With fruit the vines that round the thatch-eves run;

To bend with apples the moss'd cottage-trees,

And fill all fruit with ripeness to the core;

To swell the gourd, and plump the hazel shells

With a sweet kernel; to set budding more,

And still more, later flowers for the bees,

Until they think warm days will never cease,

For Summer has o'er-brimm'd their clammy cells.

Who hath not seen thee oft amid thy store?

Sometimes whoever seeks abroad may find

Thee sitting careless on a granary floor,

Thy hair soft-lifted by the winnowing wind;

Or on a half-reap'd furrow sound asleep,

Drows'd with the fume of poppies, while thy hook

Spares the next swath and all its twined flowers:

And sometimes like a gleaner thou dost keep

Steady thy laden head across a brook;

Or by a cyder-press, with patient look,

Thou watchest the last oozings hours by hours.

Where are the songs of Spring? Ay, where are they?

Think not of them, thou hast thy music too,—

While barred clouds bloom the soft-dying day,

And touch the stubble-plains with rosy hue;

Then in a wailful choir the small gnats mourn

Among the river sallows, borne aloft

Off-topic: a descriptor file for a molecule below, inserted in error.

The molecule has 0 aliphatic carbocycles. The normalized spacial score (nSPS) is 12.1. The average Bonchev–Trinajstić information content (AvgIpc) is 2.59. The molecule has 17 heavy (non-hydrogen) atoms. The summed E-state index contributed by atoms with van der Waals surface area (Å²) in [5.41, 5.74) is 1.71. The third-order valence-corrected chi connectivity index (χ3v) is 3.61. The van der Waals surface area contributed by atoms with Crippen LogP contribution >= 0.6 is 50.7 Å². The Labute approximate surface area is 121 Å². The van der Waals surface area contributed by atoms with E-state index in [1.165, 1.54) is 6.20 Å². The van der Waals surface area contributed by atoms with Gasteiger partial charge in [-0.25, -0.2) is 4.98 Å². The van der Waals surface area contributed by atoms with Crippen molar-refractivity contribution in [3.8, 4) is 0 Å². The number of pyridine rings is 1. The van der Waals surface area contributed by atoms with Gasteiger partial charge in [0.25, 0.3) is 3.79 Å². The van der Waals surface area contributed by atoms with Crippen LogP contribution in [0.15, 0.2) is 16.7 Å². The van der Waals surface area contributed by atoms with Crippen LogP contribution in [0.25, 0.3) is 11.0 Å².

Or sinking as the light wind lives or dies;

And full-grown lambs loud bleat from hilly bourn;

Hedge-crickets sing; and now with treble soft

The red-breast whistles from a garden-croft;

And gathering swallows twitter in the skies.


That's my backyard in the snapshot, a few autumns ago just before my beloved old sugar maple had to be taken down. Root rot. Alas, a metaphor if ever I met one.

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  • Stephen Altman

I'm embarrassed, I must say, to have forgotten any mention of cats in a story set, in large part, in the Non-Catholic Cemetery and on the streets of Rome. Rome's got cats galore. There are an estimated 120,000 free-roaming Roman felines. Here in the States some people might think of them as mere alley cats. But in Rome, cats are beloved. They are legally protected and have rights to live where they feel like it. Good for Rome. I am a fan of cats.